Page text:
Texas tough: Injured Lawson Craddock soldiers on at Tour de France

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CHARTRES, France (AP) — Lawson Craddock is giving new meaning to the term “Texas Tough.”

After breaking his shoulder and bloodying his face in an unfortunate crash during the first stage of the Tour de France, the American rider has soldiered on through six more grueling days of the world’s biggest bike race.

“My parents raised me as a fighter,” Craddock said. “I grew up in Texas and that’s just what I have grown up to be. I keep pushing my body as far as I can. At this point I am doing it for the others, doing it for the kids in Houston so they can have a good, safe environment to ride a bike in.”

Craddock has taken advantage of the attention his crash received to start a fundraising effort for the Alkek velodrome in Houston, which is where he started cycling.

He is donating $100 to the venue — which was damaged in Hurricane Harvey — for every Tour stage he finishes. He’s asking others to contribute, too.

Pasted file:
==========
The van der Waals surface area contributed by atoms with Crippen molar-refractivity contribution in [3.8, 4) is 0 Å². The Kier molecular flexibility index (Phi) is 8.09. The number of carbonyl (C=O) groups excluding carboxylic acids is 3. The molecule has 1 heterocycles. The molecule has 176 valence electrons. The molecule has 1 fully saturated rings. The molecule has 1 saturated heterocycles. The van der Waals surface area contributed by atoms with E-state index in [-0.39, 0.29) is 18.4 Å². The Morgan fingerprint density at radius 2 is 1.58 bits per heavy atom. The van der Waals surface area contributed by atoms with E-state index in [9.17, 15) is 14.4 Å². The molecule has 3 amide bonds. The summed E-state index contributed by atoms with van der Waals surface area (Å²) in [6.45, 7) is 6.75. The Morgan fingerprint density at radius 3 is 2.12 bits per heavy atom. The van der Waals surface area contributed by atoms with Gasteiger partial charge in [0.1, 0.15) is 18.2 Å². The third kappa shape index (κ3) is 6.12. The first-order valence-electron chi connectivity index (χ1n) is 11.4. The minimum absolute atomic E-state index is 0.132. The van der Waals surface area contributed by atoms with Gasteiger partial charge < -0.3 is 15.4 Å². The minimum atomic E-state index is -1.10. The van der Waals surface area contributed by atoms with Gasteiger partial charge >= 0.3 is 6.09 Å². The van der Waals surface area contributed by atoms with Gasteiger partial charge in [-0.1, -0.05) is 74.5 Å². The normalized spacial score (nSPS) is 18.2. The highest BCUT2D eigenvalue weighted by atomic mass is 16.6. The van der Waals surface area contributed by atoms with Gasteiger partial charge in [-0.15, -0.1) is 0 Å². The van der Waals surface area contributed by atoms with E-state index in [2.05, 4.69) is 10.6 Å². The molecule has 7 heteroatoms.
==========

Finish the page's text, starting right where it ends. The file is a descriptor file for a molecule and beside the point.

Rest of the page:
As of Friday, the relief effort had raised $64,000.

“It gives me goose bumps just to think if I can make it to Paris what will be possible,” Craddock said of the race’s conclusion on July 29.

He grew up 10 minutes away from the velodrome. “There are not that many in the U.S,” he said. “Kids … don’t have to worry about traffic, cars. They are watched the entire time.”

Craddock’s crash occurred when he hit a dropped water bottle in the feeding zone and collided with a spectator. Blood from a cut to his left eyebrow covered his face.

He was diagnosed with a fracture of 1-2 centimeters in his scapula. “It’s stable. It’s not dangerous in any way,” said EF Education First-Drapac team physician Kevin Sprouse. “It’s safe for him to be racing. The biggest concern is not necessarily the fracture. … It’s how he can handle the bike.”

Craddock is receiving treatment day and night to ensure he can apply enough pressure on the handlebars to control his bike. Sessions with the team’s chiropractor have made him “close to tears.”

He has to ask teammates to pass him energy bars since he can’t maneuver his body to grab them from the pockets on the back of his jersey.

But after missing last year’s Tour, Craddock has no plans to give up — even with the bone-jarring cobblestoned route of Stage 9 to Roubaix approaching. He was last of 170 riders (more than 1 hour behind race leader Greg Van Avermaet) following Friday’s stage of 143.5-miles — the longest of this year’s Tour.

“I had such a rough year last year I wanted to be at this race so bad,” he said. “My focus this entire season, while trying to get the most out of the other races, was also to be at the Tour de France. To crash on Stage 1 and have this happen to me is a big blow but you know if I can still ride, why not try?”